Program 1: Nothing is Certain Except Death and Taxes: Tax issues in Estate Administration
While death duties in Australia are long gone, tax remains an important part of managing a deceased estate. This session provides guidance on what administrators need to be aware of in the estate management process from a very early stage onwards, including:
- ATO Ruling 2622 – the three stages of deceased estate administration for tax purposes
- Responsibilities and liabilities of the legal personal representative
- Who should notifications be made to after death?
- Documents at the ready – what do you need?
- When to call in the professionals
- Outstanding tax returns of the deceased prior to death – when do they need to be lodged?
- Tax liabilities of the estate
- Tax liabilities of non-estate assets
- When does income stop being estate income and become beneficiary income?
- Preparing a timeline for responsibility and action
Program 2: The Age of Entitlement: Eligibility for Family Provision Claims
Not everyone who feels hard done by in relation to the distribution of the estate is able to make a claim for a slice of the pie. This session looks at eligibility for making a claim against an estate, and what evidence is required to satisfy the court, including:
- Who can bring a claim? Do the Australian jurisdictions differ on eligibility?
- Partners, children, grandchildren and others – analysing the categories of eligible claimants
- How important are fairness and moral duty? Vigolo v Bostin  HCA 11; Firth v Reeves  VSC 357
- Evidence of relationships – what do the courts need to see? Re Gunn; Thomas v Gunn  VSC 772; Estate of the late Shirley Joan Violet Gardner; Bernengo v Leaney NSWSC 1324
- How is “need” proven? Looking at need, dependency and other factors: Dannawi v Dannaway  NSWSC 1287; Veniou v Equity Trustees Limited  VSC 832; Firth v Reeves  VSC 357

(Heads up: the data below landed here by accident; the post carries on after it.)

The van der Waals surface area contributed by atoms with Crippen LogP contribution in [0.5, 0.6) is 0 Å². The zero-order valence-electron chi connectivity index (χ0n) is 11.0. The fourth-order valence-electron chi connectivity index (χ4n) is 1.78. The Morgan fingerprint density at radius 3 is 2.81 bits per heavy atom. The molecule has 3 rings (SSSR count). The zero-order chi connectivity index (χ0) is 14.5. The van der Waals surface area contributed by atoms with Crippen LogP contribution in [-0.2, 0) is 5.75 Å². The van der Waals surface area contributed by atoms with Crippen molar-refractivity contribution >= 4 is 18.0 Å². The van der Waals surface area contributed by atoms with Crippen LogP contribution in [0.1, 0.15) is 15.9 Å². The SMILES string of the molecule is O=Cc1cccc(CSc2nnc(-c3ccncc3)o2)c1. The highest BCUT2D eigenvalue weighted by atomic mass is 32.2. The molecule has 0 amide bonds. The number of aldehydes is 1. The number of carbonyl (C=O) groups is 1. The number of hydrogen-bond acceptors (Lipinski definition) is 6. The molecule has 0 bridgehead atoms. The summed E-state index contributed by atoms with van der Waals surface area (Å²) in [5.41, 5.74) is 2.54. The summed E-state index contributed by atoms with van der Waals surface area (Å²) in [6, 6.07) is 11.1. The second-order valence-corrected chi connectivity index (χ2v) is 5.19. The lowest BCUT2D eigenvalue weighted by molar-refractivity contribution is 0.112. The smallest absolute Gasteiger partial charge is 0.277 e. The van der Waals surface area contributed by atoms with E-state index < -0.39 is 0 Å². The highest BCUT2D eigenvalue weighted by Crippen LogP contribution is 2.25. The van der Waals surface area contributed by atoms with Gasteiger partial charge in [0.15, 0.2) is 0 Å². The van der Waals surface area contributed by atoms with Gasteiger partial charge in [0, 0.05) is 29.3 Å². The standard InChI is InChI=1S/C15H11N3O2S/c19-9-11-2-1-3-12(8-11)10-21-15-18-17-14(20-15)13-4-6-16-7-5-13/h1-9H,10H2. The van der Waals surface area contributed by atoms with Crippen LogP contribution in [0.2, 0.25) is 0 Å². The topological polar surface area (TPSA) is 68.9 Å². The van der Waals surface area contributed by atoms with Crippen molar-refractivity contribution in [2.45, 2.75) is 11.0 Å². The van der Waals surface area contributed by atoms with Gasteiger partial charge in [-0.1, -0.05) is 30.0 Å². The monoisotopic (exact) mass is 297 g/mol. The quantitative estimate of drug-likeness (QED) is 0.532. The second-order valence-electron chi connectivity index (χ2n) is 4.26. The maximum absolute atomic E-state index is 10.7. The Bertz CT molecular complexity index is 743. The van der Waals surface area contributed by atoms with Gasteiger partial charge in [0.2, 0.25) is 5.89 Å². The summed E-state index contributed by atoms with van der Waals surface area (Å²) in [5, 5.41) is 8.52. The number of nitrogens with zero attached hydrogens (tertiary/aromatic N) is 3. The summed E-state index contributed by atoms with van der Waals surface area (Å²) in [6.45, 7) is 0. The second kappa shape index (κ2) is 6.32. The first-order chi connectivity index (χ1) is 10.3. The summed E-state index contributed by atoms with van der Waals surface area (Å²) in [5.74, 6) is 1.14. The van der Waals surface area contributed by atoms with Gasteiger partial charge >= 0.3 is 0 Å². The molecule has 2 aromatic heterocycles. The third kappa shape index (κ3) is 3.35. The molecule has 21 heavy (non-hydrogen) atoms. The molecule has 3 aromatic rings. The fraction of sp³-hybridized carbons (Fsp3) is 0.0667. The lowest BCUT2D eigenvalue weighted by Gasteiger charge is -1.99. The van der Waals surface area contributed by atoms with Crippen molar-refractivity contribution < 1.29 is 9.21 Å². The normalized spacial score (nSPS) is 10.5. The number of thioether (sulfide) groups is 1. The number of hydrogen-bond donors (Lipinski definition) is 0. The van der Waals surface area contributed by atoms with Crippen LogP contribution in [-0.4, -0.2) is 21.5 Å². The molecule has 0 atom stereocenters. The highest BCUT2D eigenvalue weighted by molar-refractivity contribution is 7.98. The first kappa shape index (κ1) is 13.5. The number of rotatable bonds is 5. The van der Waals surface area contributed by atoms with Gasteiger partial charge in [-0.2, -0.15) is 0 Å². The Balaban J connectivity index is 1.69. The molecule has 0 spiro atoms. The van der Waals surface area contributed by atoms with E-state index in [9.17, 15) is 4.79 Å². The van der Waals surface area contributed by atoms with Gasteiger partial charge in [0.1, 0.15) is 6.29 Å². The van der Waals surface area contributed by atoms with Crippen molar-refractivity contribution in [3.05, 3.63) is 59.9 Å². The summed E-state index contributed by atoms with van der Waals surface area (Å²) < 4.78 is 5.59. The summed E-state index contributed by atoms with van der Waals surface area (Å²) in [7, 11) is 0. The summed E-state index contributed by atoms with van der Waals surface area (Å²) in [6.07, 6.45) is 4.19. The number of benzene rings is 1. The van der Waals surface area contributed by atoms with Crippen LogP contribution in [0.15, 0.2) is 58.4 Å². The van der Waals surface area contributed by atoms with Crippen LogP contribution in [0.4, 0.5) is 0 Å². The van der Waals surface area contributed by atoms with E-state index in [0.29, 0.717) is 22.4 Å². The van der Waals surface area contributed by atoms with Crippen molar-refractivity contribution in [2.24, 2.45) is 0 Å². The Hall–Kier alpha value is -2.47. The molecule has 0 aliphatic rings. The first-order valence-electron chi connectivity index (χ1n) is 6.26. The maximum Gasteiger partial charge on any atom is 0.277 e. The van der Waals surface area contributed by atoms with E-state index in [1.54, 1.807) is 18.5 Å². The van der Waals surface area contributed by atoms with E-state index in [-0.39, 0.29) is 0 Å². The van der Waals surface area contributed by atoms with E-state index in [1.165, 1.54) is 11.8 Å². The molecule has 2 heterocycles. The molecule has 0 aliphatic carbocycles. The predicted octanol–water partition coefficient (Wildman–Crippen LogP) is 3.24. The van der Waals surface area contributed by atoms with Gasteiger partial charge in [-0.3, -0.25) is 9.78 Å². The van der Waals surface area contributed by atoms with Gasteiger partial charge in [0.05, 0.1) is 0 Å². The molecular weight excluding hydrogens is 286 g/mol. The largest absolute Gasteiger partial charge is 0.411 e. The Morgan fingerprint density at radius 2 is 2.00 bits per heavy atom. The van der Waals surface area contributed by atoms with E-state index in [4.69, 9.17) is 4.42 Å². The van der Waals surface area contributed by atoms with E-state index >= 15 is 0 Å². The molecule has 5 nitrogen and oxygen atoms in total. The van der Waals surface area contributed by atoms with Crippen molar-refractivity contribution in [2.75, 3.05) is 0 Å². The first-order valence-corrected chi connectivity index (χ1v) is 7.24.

- Costs considerations: shifting the burden, proportionality and sounding a warning: Wengdal v Rawnsley  NSWSC 926; Oslen v Oslen  NSWSC 217; Harris v Harris  NSWCA 334
Program 3: A New Era for Trustee Discretionary Distributions?
It has long been accepted practice that the trustee of a discretionary trust has complete discretion to determine when and how to make distributions to the beneficiaries of a trust. However, a recent case concerning the decision of a superannuation trustee may have turned that practice on its head. In this session, a number of seminal and recent decisions will be examined in an effort to provide guidance on the limitations, if any, on trustee discretion post-death, including:
- The nature of a trustee relationship
- Duties and responsibilities of trustees
- Trustee exercise of discretion in SMSF following member death: Katz v Grossman  NSWSC 934; Ioppolo & Hesford v Conti  WASC 389
- Importing a good faith test: Re Marsella; Marsella v Wareham (No 2)  VSC 65
- Is having a binding death nomination enough to avoid a dispute? Wooster v Morris  VSC 594
- What actions can be taken to claw back discretionary distributions? McIntosh v McIntosh  QSC 99; Brine v Carter  SASC 205; Estate of Burgess; Burgess v Burgess  WASC 279.
- When is it OK to not benefit a beneficiary if they have been cashed out from other assets but do not agree to being excluded as a beneficiary?
- Making a compliant about trustee discretion to ACFA
Program 4: What to Do When the Cupboard is Bare: Bankrupt and Insolvent Estates
For executors and families, managing death, grief and other emotions is difficult enough, but what if the deceased’s assets are insufficient to pay out estate liabilities? This session will provide a guide to the administration of such estates, including:
- What is the role of the executor? Who should advice be sought from?
- The differences between an undischarged bankrupt and an insolvent estate
- The applicability of bankruptcy and probate and administration laws in estate management
- Informal or formal administration? Assessing the circumstances and size of the estate
- Who is liable for the debts? Can the executor be personally liable? What about the family?
- Who pays the funeral expenses in an insolvent estate?
- Accessing non-estate assets including insurance proceeds and superannuation
- Where does that leave the family?
- Proactive steps in advising at-risk testators when taking instructions